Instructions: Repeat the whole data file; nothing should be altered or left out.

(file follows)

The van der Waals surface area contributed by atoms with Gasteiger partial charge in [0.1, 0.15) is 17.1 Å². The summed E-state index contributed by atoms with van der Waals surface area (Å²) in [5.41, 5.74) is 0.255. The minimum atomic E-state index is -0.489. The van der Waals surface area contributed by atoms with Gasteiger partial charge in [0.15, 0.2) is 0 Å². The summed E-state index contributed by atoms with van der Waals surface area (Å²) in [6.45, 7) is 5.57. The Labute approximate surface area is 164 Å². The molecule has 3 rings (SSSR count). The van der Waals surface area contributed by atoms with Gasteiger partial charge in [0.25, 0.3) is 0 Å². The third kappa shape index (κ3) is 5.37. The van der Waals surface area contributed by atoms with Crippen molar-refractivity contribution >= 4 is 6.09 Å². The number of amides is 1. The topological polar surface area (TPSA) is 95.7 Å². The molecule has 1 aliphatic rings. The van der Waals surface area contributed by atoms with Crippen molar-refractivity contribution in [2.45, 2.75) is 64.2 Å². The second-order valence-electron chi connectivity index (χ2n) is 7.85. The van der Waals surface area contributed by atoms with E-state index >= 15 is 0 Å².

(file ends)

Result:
The van der Waals surface area contributed by atoms with Gasteiger partial charge in [0.1, 0.15) is 17.1 Å². The summed E-state index contributed by atoms with van der Waals surface area (Å²) in [5.41, 5.74) is 0.255. The minimum atomic E-state index is -0.489. The van der Waals surface area contributed by atoms with Gasteiger partial charge in [0.15, 0.2) is 0 Å². The summed E-state index contributed by atoms with van der Waals surface area (Å²) in [6.45, 7) is 5.57. The Labute approximate surface area is 164 Å². The molecule has 3 rings (SSSR count). The van der Waals surface area contributed by atoms with Gasteiger partial charge in [0.25, 0.3) is 0 Å². The third kappa shape index (κ3) is 5.37. The van der Waals surface area contributed by atoms with Crippen molar-refractivity contribution >= 4 is 6.09 Å². The number of amides is 1. The topological polar surface area (TPSA) is 95.7 Å². The molecule has 1 aliphatic rings. The van der Waals surface area contributed by atoms with Crippen molar-refractivity contribution in [2.45, 2.75) is 64.2 Å². The second-order valence-electron chi connectivity index (χ2n) is 7.85. The van der Waals surface area contributed by atoms with E-state index >= 15 is 0 Å².